Patent cases filed in US district
|*as of December
In the first 15 days of December only 131 US patent cases
were filed in US district courts. This compares with the
whopping 260 cases filed on November 30 alone, and the 846
cases filed in the whole of November.
The slow December figures at the halfway stage of the month
put the month on course for about 260 cases. This compares with
the average monthly filing figure of 417 cases in 2014 and 508
in 2013. This year up to the end of November was running at 458
cases a month.
As of yesterday, 5628 district court cases had been filed so
far in 2015, which means the year is already ahead of
2014’s 5006 cases filed. Last year started off at
a brisk pace but fell away in the second half after the Supreme
Court’s Alice v CLS decision came out in
The year will end behind the record 2013 year, however, when
6,094 patent cases were filed.
The rush of cases filed in November was the result of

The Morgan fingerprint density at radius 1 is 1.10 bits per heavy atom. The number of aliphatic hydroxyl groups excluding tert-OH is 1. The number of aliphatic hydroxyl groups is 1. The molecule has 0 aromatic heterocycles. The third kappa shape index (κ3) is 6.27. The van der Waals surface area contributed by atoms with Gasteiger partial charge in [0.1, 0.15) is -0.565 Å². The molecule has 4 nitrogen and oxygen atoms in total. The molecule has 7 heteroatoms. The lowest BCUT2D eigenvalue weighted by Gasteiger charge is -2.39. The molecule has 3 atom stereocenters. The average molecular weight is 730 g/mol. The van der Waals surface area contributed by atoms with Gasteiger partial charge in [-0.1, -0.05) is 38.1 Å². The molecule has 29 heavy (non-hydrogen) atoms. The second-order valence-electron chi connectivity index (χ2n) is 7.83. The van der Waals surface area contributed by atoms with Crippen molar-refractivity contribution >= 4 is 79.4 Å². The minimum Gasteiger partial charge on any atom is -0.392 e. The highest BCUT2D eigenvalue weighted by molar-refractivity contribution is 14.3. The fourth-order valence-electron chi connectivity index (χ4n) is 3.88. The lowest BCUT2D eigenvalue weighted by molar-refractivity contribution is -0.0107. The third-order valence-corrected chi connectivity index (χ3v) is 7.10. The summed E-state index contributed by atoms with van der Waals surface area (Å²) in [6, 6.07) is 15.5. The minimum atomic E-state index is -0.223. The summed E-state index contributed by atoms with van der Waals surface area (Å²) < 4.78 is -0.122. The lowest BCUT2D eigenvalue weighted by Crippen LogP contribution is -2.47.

companies looking to file ahead of amendments to the Federal
Rules of Civil Procedure that became effective on December 1.
This is, of course, also the reason that filing in December has
been slow, with many companies likely taking the view that any
complaints planned for December should be fast-tracked to beat
the new rules being implemented.
The amendments included removing the
ability to file a bare-bones complaint consisting of merely the
patent tile, patent number and an allegation of infringement.
They also introduced the concept of proportionality into
As I noted in
my analysis of the long-term effects of the new rules
(available to subscribers and triallists to Managing IP), it is
unclear what exactly will need to be alleged in complaints now.
Saranya Raghavan of Banner & Witcoff recently noted
that "it is unclear whether it is
sufficient for plaintiffs to identify at least one claim that
is infringed, whether plaintiffs must identify exactly which
claims are infringed, or whether plaintiffs need to provide an
element-by-element infringement analysis short of claim charts
provided as part of infringement contentions".
Another uncertainty is whether the new rules could be
applied retroactively to require plaintiffs filing complainTS
before December 1 to amend them to include more detail.
In the first few days of the amendments being in force, it
seems some filers were not up to speed:
While others believe the amendments have not led to a great
change in the detail in petitions: